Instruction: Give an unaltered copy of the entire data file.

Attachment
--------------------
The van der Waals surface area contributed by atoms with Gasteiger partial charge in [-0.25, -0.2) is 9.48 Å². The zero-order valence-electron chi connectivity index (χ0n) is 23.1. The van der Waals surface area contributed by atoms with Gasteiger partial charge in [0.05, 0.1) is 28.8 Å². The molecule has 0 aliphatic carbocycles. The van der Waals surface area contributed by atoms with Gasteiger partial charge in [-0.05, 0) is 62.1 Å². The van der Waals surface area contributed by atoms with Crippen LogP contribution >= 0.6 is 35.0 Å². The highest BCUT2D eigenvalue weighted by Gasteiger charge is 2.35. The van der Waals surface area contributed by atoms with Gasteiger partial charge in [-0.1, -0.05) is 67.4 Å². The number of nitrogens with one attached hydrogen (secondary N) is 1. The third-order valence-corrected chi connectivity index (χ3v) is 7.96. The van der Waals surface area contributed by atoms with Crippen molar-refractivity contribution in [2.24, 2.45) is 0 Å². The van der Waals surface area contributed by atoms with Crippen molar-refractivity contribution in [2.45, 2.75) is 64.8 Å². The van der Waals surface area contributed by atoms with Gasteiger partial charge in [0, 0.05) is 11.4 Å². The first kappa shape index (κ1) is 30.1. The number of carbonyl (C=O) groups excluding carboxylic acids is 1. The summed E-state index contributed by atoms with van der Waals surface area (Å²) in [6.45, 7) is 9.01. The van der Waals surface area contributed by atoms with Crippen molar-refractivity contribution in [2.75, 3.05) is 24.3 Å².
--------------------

The van der Waals surface area contributed by atoms with Gasteiger partial charge in [-0.25, -0.2) is 9.48 Å². The zero-order valence-electron chi connectivity index (χ0n) is 23.1. The van der Waals surface area contributed by atoms with Gasteiger partial charge in [0.05, 0.1) is 28.8 Å². The molecule has 0 aliphatic carbocycles. The van der Waals surface area contributed by atoms with Gasteiger partial charge in [-0.05, 0) is 62.1 Å². The van der Waals surface area contributed by atoms with Crippen LogP contribution >= 0.6 is 35.0 Å². The highest BCUT2D eigenvalue weighted by Gasteiger charge is 2.35. The van der Waals surface area contributed by atoms with Gasteiger partial charge in [-0.1, -0.05) is 67.4 Å². The number of nitrogens with one attached hydrogen (secondary N) is 1. The third-order valence-corrected chi connectivity index (χ3v) is 7.96. The van der Waals surface area contributed by atoms with Crippen molar-refractivity contribution in [2.24, 2.45) is 0 Å². The van der Waals surface area contributed by atoms with Crippen molar-refractivity contribution in [2.45, 2.75) is 64.8 Å². The van der Waals surface area contributed by atoms with Gasteiger partial charge in [0, 0.05) is 11.4 Å². The first kappa shape index (κ1) is 30.1. The number of carbonyl (C=O) groups excluding carboxylic acids is 1. The summed E-state index contributed by atoms with van der Waals surface area (Å²) in [6.45, 7) is 9.01. The van der Waals surface area contributed by atoms with Crippen molar-refractivity contribution in [2.75, 3.05) is 24.3 Å².